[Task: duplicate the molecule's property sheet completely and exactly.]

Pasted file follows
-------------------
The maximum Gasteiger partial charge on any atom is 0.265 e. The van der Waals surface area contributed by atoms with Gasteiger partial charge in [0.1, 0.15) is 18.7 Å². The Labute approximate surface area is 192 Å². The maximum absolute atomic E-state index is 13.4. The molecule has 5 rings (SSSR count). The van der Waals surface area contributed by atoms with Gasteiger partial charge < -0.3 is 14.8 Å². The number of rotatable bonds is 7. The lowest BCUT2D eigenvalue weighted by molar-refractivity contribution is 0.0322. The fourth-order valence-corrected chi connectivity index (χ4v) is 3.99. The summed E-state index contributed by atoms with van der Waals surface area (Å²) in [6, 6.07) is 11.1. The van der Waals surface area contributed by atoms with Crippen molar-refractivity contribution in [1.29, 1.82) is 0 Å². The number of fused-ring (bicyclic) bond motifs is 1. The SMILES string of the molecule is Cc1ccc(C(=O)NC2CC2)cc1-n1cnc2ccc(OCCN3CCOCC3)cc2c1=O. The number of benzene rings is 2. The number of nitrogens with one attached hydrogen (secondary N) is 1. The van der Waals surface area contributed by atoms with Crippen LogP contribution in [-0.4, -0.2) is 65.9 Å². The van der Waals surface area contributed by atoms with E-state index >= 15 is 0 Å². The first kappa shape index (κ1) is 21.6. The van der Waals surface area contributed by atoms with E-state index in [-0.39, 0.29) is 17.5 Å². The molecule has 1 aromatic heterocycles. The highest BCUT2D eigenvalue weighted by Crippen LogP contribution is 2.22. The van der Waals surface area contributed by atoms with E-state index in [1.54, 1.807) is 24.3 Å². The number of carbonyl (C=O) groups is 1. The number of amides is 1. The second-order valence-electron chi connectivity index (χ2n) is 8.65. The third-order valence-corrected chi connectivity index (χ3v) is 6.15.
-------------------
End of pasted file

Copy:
The maximum Gasteiger partial charge on any atom is 0.265 e. The van der Waals surface area contributed by atoms with Gasteiger partial charge in [0.1, 0.15) is 18.7 Å². The Labute approximate surface area is 192 Å². The maximum absolute atomic E-state index is 13.4. The molecule has 5 rings (SSSR count). The van der Waals surface area contributed by atoms with Gasteiger partial charge < -0.3 is 14.8 Å². The number of rotatable bonds is 7. The lowest BCUT2D eigenvalue weighted by molar-refractivity contribution is 0.0322. The fourth-order valence-corrected chi connectivity index (χ4v) is 3.99. The summed E-state index contributed by atoms with van der Waals surface area (Å²) in [6, 6.07) is 11.1. The van der Waals surface area contributed by atoms with Crippen molar-refractivity contribution in [1.29, 1.82) is 0 Å². The number of fused-ring (bicyclic) bond motifs is 1. The SMILES string of the molecule is Cc1ccc(C(=O)NC2CC2)cc1-n1cnc2ccc(OCCN3CCOCC3)cc2c1=O. The number of benzene rings is 2. The number of nitrogens with one attached hydrogen (secondary N) is 1. The van der Waals surface area contributed by atoms with Crippen LogP contribution in [-0.4, -0.2) is 65.9 Å². The van der Waals surface area contributed by atoms with E-state index >= 15 is 0 Å². The first kappa shape index (κ1) is 21.6. The van der Waals surface area contributed by atoms with E-state index in [-0.39, 0.29) is 17.5 Å². The molecule has 1 aromatic heterocycles. The highest BCUT2D eigenvalue weighted by Crippen LogP contribution is 2.22. The van der Waals surface area contributed by atoms with E-state index in [1.54, 1.807) is 24.3 Å². The number of carbonyl (C=O) groups is 1. The number of amides is 1. The second-order valence-electron chi connectivity index (χ2n) is 8.65. The third-order valence-corrected chi connectivity index (χ3v) is 6.15.